Boston-Cleveland trade affects Raptors dramatically

BOSTON, MA - MAY 17: LeBron James
BOSTON, MA - MAY 17: LeBron James /

The Cavaliers shocked the basketball world by getting huge value from the Boston Celtics in exchange for Kyrie Irving. How does the deal affect the Raptors?

The news that the disgruntled Kyrie Irving wanted to be moved was huge. So what word describes the actual deal? Gi-normous?

The Boston Celtics have acquired the high-scoring guard from the Cleveland Cavaliers for a hefty price. Isaiah Thomas, Jae Crowder, Ante Zizic and Brooklyn’s first-round draft pick head to Ohio.

My first reaction to news of the trade was disappointment. The best thing for the Toronto Raptors would have been the dispatch of Irving to the far reaches of the NBA’s Western Conference. Hey, Kyrie, if you don’t like being LeBron James’s sidekick, how do you think you’d enjoy being the biggest name in Sacramento or Portland? Alas, that’s not the case.

TORONTO, ON – MAY 07: Kyrie Irving
TORONTO, ON – MAY 07: Kyrie Irving /

Let’s consider who won the deal. I’ll trot out the lazy cliche “the team that gets the best player wins the deal” and suggest it doesn’t fit here. Irving may be the best player, but Isaiah Thomas isn’t far behind. Jae Crowder is much better than a salary cap throw-in; he’s a highly useful 3-&-D man. Zizic is early in his career, but may have value in time. And the Nets’ pick this coming summer is all but guaranteed to be a juicy one.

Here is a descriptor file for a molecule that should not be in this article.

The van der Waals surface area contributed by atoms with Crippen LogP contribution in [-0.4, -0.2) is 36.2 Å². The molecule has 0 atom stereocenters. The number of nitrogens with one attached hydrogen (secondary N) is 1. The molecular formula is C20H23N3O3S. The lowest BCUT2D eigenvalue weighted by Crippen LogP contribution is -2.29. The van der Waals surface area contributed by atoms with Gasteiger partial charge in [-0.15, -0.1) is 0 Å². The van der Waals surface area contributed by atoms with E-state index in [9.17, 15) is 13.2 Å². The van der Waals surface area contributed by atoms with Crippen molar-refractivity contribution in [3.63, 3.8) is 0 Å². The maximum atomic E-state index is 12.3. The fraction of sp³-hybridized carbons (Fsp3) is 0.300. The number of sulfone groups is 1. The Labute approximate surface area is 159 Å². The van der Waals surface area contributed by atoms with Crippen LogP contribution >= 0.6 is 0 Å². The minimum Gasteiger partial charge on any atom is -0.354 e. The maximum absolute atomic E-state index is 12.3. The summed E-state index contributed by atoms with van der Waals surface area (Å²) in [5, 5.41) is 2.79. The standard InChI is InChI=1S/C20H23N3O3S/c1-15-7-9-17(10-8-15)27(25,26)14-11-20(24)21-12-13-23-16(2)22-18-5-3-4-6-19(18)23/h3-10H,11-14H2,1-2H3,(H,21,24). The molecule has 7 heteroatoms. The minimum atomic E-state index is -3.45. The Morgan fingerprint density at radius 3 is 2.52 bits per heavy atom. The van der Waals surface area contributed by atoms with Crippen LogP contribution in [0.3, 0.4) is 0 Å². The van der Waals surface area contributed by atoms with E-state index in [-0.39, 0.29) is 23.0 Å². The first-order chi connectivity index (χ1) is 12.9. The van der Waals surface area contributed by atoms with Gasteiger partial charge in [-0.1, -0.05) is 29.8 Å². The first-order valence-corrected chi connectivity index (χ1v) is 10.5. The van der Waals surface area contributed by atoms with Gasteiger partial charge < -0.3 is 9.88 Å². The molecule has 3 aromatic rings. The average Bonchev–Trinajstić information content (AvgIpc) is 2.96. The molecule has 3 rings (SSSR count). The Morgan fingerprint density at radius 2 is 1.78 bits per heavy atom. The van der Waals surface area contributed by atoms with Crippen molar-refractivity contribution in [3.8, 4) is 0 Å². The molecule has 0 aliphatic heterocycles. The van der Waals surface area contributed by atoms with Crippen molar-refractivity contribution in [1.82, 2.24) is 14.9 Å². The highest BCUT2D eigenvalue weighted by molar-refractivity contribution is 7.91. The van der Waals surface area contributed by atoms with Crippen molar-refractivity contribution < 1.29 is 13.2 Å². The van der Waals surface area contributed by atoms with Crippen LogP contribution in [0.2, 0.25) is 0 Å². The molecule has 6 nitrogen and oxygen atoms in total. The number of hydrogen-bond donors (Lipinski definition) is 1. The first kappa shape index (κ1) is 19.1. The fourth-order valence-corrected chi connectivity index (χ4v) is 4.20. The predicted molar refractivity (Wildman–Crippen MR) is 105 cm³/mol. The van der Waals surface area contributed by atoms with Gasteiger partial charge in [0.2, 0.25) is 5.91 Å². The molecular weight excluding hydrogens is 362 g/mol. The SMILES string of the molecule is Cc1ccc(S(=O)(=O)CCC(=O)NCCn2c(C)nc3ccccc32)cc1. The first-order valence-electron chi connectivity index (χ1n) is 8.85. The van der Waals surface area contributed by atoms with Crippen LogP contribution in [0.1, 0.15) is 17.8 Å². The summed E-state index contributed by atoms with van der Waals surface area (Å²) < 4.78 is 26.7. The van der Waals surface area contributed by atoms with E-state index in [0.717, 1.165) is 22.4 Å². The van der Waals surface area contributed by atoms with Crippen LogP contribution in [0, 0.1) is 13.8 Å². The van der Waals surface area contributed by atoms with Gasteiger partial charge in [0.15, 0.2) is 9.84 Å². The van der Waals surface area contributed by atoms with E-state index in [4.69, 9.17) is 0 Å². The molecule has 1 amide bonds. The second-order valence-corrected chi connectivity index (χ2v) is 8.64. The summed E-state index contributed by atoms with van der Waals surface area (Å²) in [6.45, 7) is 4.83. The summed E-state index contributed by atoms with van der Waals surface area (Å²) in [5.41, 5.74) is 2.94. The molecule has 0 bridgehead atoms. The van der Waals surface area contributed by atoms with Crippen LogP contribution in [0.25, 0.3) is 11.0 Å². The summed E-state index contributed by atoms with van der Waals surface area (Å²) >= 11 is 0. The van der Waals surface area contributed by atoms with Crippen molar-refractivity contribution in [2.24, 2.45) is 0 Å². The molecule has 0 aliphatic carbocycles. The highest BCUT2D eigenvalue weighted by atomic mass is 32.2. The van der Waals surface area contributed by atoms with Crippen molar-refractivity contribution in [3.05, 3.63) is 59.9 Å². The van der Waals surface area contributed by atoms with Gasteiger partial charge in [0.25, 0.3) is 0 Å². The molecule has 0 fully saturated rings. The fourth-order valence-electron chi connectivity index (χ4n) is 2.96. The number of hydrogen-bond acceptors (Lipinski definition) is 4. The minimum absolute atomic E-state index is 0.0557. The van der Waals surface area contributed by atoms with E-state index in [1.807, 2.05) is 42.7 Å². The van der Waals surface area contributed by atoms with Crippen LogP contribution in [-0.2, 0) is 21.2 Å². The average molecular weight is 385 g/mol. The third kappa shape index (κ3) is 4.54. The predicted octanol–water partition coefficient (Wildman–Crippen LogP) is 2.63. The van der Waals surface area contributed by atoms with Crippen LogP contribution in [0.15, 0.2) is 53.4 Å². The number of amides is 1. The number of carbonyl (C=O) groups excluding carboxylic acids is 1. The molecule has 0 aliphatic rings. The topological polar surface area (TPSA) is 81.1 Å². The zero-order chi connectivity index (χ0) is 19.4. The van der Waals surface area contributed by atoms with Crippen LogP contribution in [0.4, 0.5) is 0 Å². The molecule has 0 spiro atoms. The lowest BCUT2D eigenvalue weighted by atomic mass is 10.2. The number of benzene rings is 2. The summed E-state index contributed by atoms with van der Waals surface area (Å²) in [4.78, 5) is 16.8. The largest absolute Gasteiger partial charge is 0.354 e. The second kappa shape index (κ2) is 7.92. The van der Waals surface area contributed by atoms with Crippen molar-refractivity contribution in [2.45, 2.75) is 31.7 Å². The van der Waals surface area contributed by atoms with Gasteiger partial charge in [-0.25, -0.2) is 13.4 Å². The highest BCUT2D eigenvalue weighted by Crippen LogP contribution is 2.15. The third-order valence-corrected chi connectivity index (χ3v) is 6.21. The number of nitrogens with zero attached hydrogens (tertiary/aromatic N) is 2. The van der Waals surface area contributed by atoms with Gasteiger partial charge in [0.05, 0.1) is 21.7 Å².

The timing of this trade doesn’t help the Raptors either. I wanted the Cavaliers to begin training camp with the testy Irving still on board. I can’t imagine a better way to sabotage a team-bonding experience than having a star who wants out. Again, no joy.

The best return for a star in a long time

I expected the Cavaliers to be hamstrung in their negotiations by the lack of experience of their front office. They cashiered their clever GM, David Griffin, in June, and Koby Altman has sat in the top chair for a mere month.

However, Altman fared better than other GMs who felt compelled to dump their stars this summer. My head is still spinning from the wretched return the Indiana Pacers managed for Paul George. He’s now in OKC, and the Pacers welcomed Victor Oladipo and Domantas Sabonis and two first-rounders…well, none actually.

The Chicago Bulls received a pair of young disappointments (Zach LaVine and Kris Dunn) plus draftee Lauri Markkanen from Minnesota in exchange for Jimmy Butler. Sure, the trade might work out for the Bulls, but clearly the Timberwolves got the best player.

The model was there for Kyrie to be exchanged for futures, because Cleveland was a distressed seller. Instead, the Cavs aren’t really weakened, only changed.

On paper, the Cavaliers and Celtics are now both better than the Raptors. Obviously that’s not where the games are played, but there’s no other conclusion to draw at the moment.

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